Academic journal article The Qualitative Report

Academic Voice in Scholarly Writing

Academic journal article The Qualitative Report

Academic Voice in Scholarly Writing

Article excerpt

Tensions across disciplines and methodologies over what constitutes appropriate academic voice in writing is far from arbitrary and instead is rooted in competing notions of epistemology, representation, and science. In this paper, I examine these tensions as well as address current issues affecting academic voice such as gender bias and the rise of social media. I begin by discussing reflexivity in research and then turn to the ways in which personal-reflexive voice has been hidden and revealed by academic writers. I also illustrate how the commercialization of academic science intersects with the use of distant-authoritative voice in sometimes corrupting ways. I examine variations in academic voice as they relate to issues of researcher emotion, class, race, and gender. Finally, I discuss the scientization of qualitative research and resulting increased interaction between scholars of varying epistemological positions which I argue can increase attention to the epistemological underpinnings of academic voice. Keywords: Writing, Epistemology, Reflexivity, Ethics, Publishing

As a methodological practice, reflexivity garners the most attention in the humanities and social science disciplines, primarily in the area of qualitative methodology (Hertz, 1997; Holstein & Gubrium, 1995). Yet with technological advances in qualitative data analysis as well as expanding interest in interdisciplinary and mixed-methods research, quantitative researchers across many disciplines have increased their engagement with qualitative methods. This expanding pool of researchers is not only helping to increase the popularity of qualitative methods, but they are also accentuating competing epistemological perspectives that have caused controversy between and within disciplines (Creswell & Miller, 2000). Some authors suggest that there is now more debate within qualitative methods than between qualitative and quantitative methodologies (Culyba, Heimer, & JuLeigh, 2004). These debates affect not only how qualitative methods are used, but also norms related to voice and reflexivity in scholarly writing across disciplines.

Researchers that employ qualitative methods hold various epistemological positions that range from science-based (objective epistemology) to constructivist (interpretive epistemology) to more critical perspectives (Creswell & Miller, 2000; Gray & Jones, 2016). While an author's epistemological position may not be made explicit in published manuscripts, his or her authorial voice is informed by it (Hertz, 1997). Voice refers to the way that authors present themselves within their written work. It is the mediating link between author and subject in any style of writing, and it reflects "what the author brings to, aims for, and does with the material" (Charmaz & Mitchell, 1996, p. 295). In this paper, I discuss tensions around the use of voice in academic publications and argue that these are rooted in unarticulated epistemological divisions among a diverse group of scholars.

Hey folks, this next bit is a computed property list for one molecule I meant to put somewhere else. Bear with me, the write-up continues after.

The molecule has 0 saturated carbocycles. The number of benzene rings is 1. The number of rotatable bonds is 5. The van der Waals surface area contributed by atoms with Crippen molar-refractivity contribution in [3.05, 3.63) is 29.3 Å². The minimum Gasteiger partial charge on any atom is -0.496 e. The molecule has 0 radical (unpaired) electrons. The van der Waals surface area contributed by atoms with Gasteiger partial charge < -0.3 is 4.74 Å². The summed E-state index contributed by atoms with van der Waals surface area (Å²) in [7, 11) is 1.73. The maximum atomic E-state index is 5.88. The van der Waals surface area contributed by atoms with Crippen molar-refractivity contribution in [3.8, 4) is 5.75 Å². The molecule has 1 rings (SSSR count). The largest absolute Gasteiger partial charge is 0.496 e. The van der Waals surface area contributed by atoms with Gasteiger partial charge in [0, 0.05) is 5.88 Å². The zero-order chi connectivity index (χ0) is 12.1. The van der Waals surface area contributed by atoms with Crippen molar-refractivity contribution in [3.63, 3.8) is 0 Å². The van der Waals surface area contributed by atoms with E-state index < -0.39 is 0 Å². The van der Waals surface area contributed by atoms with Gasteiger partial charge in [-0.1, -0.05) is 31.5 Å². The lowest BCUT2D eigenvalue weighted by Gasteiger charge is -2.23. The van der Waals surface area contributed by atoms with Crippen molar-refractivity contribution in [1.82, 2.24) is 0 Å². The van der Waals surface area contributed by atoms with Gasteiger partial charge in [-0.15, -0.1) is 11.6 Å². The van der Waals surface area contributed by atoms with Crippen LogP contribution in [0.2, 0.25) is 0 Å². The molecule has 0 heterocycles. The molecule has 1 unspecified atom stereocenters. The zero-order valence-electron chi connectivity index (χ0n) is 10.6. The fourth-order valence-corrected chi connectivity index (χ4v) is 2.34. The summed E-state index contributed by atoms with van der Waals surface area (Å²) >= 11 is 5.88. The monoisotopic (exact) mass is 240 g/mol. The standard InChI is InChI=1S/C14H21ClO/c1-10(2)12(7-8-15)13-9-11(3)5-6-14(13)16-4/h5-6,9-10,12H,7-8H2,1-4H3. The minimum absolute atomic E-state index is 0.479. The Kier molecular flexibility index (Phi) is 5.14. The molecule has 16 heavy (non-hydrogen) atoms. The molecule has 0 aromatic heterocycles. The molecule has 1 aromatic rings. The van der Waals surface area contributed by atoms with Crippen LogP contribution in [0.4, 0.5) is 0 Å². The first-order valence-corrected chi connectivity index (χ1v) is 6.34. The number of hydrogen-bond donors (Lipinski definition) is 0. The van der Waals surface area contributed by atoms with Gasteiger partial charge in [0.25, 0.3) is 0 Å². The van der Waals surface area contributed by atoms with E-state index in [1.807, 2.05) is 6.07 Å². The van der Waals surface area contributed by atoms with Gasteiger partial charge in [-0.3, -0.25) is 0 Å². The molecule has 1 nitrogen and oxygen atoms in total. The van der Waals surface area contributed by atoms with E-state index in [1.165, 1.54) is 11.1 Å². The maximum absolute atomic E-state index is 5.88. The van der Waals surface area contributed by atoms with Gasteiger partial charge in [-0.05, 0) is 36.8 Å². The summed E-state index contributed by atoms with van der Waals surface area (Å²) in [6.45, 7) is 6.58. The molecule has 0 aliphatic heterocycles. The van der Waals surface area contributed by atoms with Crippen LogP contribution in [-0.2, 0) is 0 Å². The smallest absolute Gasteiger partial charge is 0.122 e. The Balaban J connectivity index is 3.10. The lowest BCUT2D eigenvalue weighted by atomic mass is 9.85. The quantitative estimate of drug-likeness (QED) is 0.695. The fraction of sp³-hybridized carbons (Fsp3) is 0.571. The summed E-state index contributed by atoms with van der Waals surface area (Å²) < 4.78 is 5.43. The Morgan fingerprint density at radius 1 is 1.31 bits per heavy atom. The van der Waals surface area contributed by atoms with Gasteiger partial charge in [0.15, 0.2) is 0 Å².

Epistemological tensions among academics are routinely experienced but not always reflected upon during research practice. The "crisis of representation" that erupted in the 1980's alongside the postmodern movement sharpened arguments against the existence of a single overarching truth, suggesting alternatively that there are competing interpretations and discourses that continually shape understandings of social phenomena (c.f., Clifford & Marcus, 1986; Denzin & Lincoln, 1994; Marcus & Fischer, 1986). This critical epistemological position suggests that "there can be no single correct interpretation because one's interpretation of the facts--indeed, the facts themselves--are products of one's interpretative stance" (Flaherty, 2002, p. 479; see also Fish, 1980). Classic qualitative projects based on objectivist epistemologies such as the Discovery of Grounded Theory (Glaser & Strauss, 1967) and Street Corner Society (Whyte, 1955), faced poignant critiques from the postmodern movement and the constructivist turn in qualitative research targeting the implicit assumptions of these texts (c. …

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